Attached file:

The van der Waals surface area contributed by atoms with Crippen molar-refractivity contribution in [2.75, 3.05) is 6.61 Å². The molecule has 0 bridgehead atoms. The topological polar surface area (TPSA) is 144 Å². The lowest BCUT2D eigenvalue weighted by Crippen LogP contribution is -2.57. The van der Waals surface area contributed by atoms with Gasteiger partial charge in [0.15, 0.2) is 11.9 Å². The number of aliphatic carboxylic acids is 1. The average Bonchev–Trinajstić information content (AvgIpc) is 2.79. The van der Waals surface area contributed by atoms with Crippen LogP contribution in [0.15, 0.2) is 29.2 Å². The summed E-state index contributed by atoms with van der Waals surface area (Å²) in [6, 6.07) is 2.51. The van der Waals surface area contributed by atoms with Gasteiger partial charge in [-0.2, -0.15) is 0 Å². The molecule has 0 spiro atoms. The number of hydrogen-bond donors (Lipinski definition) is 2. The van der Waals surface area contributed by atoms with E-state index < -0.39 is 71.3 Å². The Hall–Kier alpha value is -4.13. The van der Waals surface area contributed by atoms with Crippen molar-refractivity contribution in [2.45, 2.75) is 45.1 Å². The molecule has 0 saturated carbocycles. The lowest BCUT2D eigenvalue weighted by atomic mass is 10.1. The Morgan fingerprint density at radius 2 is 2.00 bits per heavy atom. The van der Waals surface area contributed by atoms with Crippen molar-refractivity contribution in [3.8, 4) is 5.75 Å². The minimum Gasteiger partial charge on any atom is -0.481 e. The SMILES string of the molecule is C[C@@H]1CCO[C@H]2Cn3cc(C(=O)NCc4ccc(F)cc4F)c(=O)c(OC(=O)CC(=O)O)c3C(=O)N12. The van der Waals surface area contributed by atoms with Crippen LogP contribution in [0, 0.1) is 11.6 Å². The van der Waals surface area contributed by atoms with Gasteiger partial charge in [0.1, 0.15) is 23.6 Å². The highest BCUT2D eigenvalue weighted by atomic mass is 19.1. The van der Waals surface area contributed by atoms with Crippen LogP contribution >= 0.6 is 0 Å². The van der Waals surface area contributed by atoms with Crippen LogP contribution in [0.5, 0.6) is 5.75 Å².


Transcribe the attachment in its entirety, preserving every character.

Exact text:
The van der Waals surface area contributed by atoms with Crippen molar-refractivity contribution in [2.75, 3.05) is 6.61 Å². The molecule has 0 bridgehead atoms. The topological polar surface area (TPSA) is 144 Å². The lowest BCUT2D eigenvalue weighted by Crippen LogP contribution is -2.57. The van der Waals surface area contributed by atoms with Gasteiger partial charge in [0.15, 0.2) is 11.9 Å². The number of aliphatic carboxylic acids is 1. The average Bonchev–Trinajstić information content (AvgIpc) is 2.79. The van der Waals surface area contributed by atoms with Crippen LogP contribution in [0.15, 0.2) is 29.2 Å². The summed E-state index contributed by atoms with van der Waals surface area (Å²) in [6, 6.07) is 2.51. The van der Waals surface area contributed by atoms with Gasteiger partial charge in [-0.2, -0.15) is 0 Å². The molecule has 0 spiro atoms. The number of hydrogen-bond donors (Lipinski definition) is 2. The van der Waals surface area contributed by atoms with E-state index < -0.39 is 71.3 Å². The Hall–Kier alpha value is -4.13. The van der Waals surface area contributed by atoms with Crippen molar-refractivity contribution in [2.45, 2.75) is 45.1 Å². The molecule has 0 saturated carbocycles. The lowest BCUT2D eigenvalue weighted by atomic mass is 10.1. The Morgan fingerprint density at radius 2 is 2.00 bits per heavy atom. The van der Waals surface area contributed by atoms with Crippen molar-refractivity contribution in [3.8, 4) is 5.75 Å². The minimum Gasteiger partial charge on any atom is -0.481 e. The SMILES string of the molecule is C[C@@H]1CCO[C@H]2Cn3cc(C(=O)NCc4ccc(F)cc4F)c(=O)c(OC(=O)CC(=O)O)c3C(=O)N12. The van der Waals surface area contributed by atoms with Crippen LogP contribution in [0, 0.1) is 11.6 Å². The van der Waals surface area contributed by atoms with Gasteiger partial charge in [0.1, 0.15) is 23.6 Å². The highest BCUT2D eigenvalue weighted by atomic mass is 19.1. The van der Waals surface area contributed by atoms with Crippen LogP contribution >= 0.6 is 0 Å². The van der Waals surface area contributed by atoms with Crippen LogP contribution in [0.5, 0.6) is 5.75 Å².